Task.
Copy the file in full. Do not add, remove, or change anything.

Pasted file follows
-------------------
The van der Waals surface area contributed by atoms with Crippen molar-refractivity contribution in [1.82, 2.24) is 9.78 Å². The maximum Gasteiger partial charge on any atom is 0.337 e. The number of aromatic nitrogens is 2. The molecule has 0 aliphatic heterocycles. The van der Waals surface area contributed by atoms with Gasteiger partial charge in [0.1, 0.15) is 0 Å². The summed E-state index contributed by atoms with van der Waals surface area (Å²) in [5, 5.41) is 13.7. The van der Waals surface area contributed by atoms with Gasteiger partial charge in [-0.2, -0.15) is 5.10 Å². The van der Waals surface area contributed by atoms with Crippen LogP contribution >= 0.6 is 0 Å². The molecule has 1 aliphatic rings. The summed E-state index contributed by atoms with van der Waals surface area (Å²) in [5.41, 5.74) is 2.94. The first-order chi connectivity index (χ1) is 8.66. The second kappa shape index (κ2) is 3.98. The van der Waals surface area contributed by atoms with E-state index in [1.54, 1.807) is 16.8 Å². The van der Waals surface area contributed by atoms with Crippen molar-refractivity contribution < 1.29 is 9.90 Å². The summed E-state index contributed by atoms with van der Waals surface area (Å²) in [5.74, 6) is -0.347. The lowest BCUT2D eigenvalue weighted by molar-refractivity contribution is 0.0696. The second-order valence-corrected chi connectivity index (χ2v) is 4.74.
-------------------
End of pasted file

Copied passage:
The van der Waals surface area contributed by atoms with Crippen molar-refractivity contribution in [1.82, 2.24) is 9.78 Å². The maximum Gasteiger partial charge on any atom is 0.337 e. The number of aromatic nitrogens is 2. The molecule has 0 aliphatic heterocycles. The van der Waals surface area contributed by atoms with Gasteiger partial charge in [0.1, 0.15) is 0 Å². The summed E-state index contributed by atoms with van der Waals surface area (Å²) in [5, 5.41) is 13.7. The van der Waals surface area contributed by atoms with Gasteiger partial charge in [-0.2, -0.15) is 5.10 Å². The van der Waals surface area contributed by atoms with Crippen LogP contribution >= 0.6 is 0 Å². The molecule has 1 aliphatic rings. The summed E-state index contributed by atoms with van der Waals surface area (Å²) in [5.41, 5.74) is 2.94. The first-order chi connectivity index (χ1) is 8.66. The second kappa shape index (κ2) is 3.98. The van der Waals surface area contributed by atoms with E-state index in [1.54, 1.807) is 16.8 Å². The van der Waals surface area contributed by atoms with Crippen molar-refractivity contribution < 1.29 is 9.90 Å². The summed E-state index contributed by atoms with van der Waals surface area (Å²) in [5.74, 6) is -0.347. The lowest BCUT2D eigenvalue weighted by molar-refractivity contribution is 0.0696. The second-order valence-corrected chi connectivity index (χ2v) is 4.74.